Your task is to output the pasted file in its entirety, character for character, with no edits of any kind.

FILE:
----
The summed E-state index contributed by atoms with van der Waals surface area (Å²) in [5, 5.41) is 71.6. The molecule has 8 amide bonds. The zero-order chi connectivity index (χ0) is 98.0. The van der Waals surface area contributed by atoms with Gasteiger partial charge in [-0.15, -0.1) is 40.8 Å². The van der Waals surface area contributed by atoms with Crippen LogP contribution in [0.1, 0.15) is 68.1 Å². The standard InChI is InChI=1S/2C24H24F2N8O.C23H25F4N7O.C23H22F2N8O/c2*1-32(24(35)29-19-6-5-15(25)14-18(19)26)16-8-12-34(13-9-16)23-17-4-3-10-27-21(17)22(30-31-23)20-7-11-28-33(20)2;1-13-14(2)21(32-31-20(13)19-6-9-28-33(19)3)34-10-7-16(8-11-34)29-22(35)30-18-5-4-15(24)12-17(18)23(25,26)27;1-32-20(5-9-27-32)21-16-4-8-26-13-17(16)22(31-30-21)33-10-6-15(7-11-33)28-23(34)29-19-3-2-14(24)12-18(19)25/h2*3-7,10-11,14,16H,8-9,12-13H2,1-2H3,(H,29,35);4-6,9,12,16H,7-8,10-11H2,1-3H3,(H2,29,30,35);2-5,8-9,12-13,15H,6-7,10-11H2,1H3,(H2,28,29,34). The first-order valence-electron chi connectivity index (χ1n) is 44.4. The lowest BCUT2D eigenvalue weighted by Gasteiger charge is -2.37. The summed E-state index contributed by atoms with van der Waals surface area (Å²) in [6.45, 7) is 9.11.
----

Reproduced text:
The summed E-state index contributed by atoms with van der Waals surface area (Å²) in [5, 5.41) is 71.6. The molecule has 8 amide bonds. The zero-order chi connectivity index (χ0) is 98.0. The van der Waals surface area contributed by atoms with Gasteiger partial charge in [-0.15, -0.1) is 40.8 Å². The van der Waals surface area contributed by atoms with Crippen LogP contribution in [0.1, 0.15) is 68.1 Å². The standard InChI is InChI=1S/2C24H24F2N8O.C23H25F4N7O.C23H22F2N8O/c2*1-32(24(35)29-19-6-5-15(25)14-18(19)26)16-8-12-34(13-9-16)23-17-4-3-10-27-21(17)22(30-31-23)20-7-11-28-33(20)2;1-13-14(2)21(32-31-20(13)19-6-9-28-33(19)3)34-10-7-16(8-11-34)29-22(35)30-18-5-4-15(24)12-17(18)23(25,26)27;1-32-20(5-9-27-32)21-16-4-8-26-13-17(16)22(31-30-21)33-10-6-15(7-11-33)28-23(34)29-19-3-2-14(24)12-18(19)25/h2*3-7,10-11,14,16H,8-9,12-13H2,1-2H3,(H,29,35);4-6,9,12,16H,7-8,10-11H2,1-3H3,(H2,29,30,35);2-5,8-9,12-13,15H,6-7,10-11H2,1H3,(H2,28,29,34). The first-order valence-electron chi connectivity index (χ1n) is 44.4. The lowest BCUT2D eigenvalue weighted by Gasteiger charge is -2.37. The summed E-state index contributed by atoms with van der Waals surface area (Å²) in [6.45, 7) is 9.11.